Black actor Raquel Lee Bolleau shares a degrading sketch in which she was spit on by Amanda Bynes.

The episode features a previously unaired interview with Raquel Lee Bolleau, an actor who starred in “The Amanda Show.” She describes a sketch called “The Literals,” in which she repeatedly told Bynes’ character to “spit it out.”

“Every time I said. ‘Spit it out,’ she would spit what was in her mouth — whether it was water, whatever — directly in my face,” says Bolleau. “Everybody thought it was so funny. Ha ha. Everybody’s laughing. Me? I did not find it funny.”

Bolleau was infuriated. “I was so mad that the director hurried and put me on the side of the set and was like, ‘Listen, Raquel. Breathe in, breathe out. She’s the star of the show.’ He said, ‘Don’t make too much of a problem. I’m going to ask her not to spit in your face. But you have to keep your cool.’”

O’Brien shows the footage to Bryan Hearne and his mother, Tracey Brown, who says the incident Bolleau described was “racist, period.”

“That hit me really hard,” says Hearne. “To just be told you don’t matter in that moment you’re being spit on? And it’s like, this person matters more than you.”

Shane Lyons alleges that Peck made inappropriate sexual comments to him.

Lyons tells O’Brien how he once dreamed of being the new Chris Farley — dreams that were dashed when he was fired from “All That” when he was 16.

He also says that Peck was charming, someone that many of the child actors on the show were “enamored with,” because he was “someone that we knew we can kind of run things by, work with, improvise with. It was very helpful in that context.”

Lyons says he found Bell’s story “absolutely gut-wrenching,” and that he was lucky that “nothing like that happened to me.” Though, he adds, “There were certainly some passes.”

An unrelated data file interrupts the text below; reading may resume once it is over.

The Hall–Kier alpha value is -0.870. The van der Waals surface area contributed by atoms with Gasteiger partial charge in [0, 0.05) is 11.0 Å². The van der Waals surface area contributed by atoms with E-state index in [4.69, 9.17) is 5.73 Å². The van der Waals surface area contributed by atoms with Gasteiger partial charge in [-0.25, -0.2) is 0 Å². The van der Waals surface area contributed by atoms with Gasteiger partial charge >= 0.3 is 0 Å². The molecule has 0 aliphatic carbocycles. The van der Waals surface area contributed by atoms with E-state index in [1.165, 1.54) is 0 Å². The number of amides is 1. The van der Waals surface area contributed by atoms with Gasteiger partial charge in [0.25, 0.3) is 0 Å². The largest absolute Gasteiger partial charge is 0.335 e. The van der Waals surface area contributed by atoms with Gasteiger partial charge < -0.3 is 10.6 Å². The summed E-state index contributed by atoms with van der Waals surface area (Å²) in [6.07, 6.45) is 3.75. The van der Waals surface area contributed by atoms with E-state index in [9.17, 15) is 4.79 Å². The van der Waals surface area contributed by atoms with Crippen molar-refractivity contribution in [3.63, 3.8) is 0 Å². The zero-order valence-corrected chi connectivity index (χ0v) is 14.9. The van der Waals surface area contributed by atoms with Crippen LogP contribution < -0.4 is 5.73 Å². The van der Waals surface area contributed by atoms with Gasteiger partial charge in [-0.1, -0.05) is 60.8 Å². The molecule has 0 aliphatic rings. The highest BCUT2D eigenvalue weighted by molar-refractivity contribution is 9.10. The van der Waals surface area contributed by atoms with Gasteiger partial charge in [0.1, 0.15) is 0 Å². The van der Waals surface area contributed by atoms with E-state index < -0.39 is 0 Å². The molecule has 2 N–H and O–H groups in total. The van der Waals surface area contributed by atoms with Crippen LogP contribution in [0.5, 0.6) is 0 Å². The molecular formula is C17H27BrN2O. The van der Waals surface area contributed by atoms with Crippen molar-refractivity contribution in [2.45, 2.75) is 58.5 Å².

Lyons goes on to recall an incident in which Peck made a joke about “blue balls” — which, at the time, he thought was a reference to racquetballs.

“I just didn’t know what they were. And he goes, ‘Well, we know what blue balls are. Right, Shane? I said, ‘Yeah, like racquetballs. All right, I’m a kid. 13, 14. As I think back now, as an adult, as a 36-year-old, I would never have a conversation with a 13-year-old boy like he had with me. It makes absolutely zero sense.”

Giovonnie Samuels says she told Schneider she was “terrified” of him.

Samuels says she felt like she was treated as a token Black actor and consistently asked to perform in stereotypical roles during the years she starred on “All That.” “I was told, ‘You’re so talented. We don’t know what to do with you!’” she tells O’Brien.

Samuels also says that Schneider reached out to her a few weeks before the documentary aired and asked if she would provide a quote in support of him — even though he also knew that she was participating in the series.

“I did come back to do [the series] ‘Henry Danger,’ which was some time later. He was like, You had a good time on set, right?” she says. “I told him I was terrified of him. … I said, ‘You have the power to make people stars. And I was intimidated by you. I wanted to do a good job.”